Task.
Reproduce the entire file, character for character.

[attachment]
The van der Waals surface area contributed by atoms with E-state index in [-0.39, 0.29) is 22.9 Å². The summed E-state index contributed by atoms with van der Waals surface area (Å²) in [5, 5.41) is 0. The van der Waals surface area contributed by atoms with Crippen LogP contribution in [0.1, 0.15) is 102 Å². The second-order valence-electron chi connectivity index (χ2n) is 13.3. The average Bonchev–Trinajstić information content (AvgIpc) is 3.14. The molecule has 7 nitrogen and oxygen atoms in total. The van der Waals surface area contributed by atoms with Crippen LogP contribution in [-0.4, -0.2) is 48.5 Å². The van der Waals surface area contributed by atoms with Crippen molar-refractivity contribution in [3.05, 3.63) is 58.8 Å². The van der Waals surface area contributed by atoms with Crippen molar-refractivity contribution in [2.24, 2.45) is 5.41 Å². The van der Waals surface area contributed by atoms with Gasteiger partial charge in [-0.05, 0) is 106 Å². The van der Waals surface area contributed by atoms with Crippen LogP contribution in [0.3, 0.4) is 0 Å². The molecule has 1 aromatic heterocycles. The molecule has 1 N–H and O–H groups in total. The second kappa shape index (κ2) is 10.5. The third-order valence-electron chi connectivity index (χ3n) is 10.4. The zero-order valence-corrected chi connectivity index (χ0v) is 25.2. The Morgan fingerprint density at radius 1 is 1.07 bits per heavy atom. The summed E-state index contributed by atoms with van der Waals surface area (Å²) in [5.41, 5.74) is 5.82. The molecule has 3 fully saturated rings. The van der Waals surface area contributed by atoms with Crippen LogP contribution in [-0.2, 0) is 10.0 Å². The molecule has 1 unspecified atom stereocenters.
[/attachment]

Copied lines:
The van der Waals surface area contributed by atoms with E-state index in [-0.39, 0.29) is 22.9 Å². The summed E-state index contributed by atoms with van der Waals surface area (Å²) in [5, 5.41) is 0. The van der Waals surface area contributed by atoms with Crippen LogP contribution in [0.1, 0.15) is 102 Å². The second-order valence-electron chi connectivity index (χ2n) is 13.3. The average Bonchev–Trinajstić information content (AvgIpc) is 3.14. The molecule has 7 nitrogen and oxygen atoms in total. The van der Waals surface area contributed by atoms with Crippen LogP contribution in [-0.4, -0.2) is 48.5 Å². The van der Waals surface area contributed by atoms with Crippen molar-refractivity contribution in [3.05, 3.63) is 58.8 Å². The van der Waals surface area contributed by atoms with Crippen molar-refractivity contribution in [2.24, 2.45) is 5.41 Å². The van der Waals surface area contributed by atoms with Gasteiger partial charge in [-0.05, 0) is 106 Å². The van der Waals surface area contributed by atoms with Crippen LogP contribution in [0.3, 0.4) is 0 Å². The molecule has 1 aromatic heterocycles. The molecule has 1 N–H and O–H groups in total. The second kappa shape index (κ2) is 10.5. The third-order valence-electron chi connectivity index (χ3n) is 10.4. The zero-order valence-corrected chi connectivity index (χ0v) is 25.2. The Morgan fingerprint density at radius 1 is 1.07 bits per heavy atom. The summed E-state index contributed by atoms with van der Waals surface area (Å²) in [5.41, 5.74) is 5.82. The molecule has 3 fully saturated rings. The van der Waals surface area contributed by atoms with Crippen LogP contribution in [-0.2, 0) is 10.0 Å². The molecule has 1 unspecified atom stereocenters.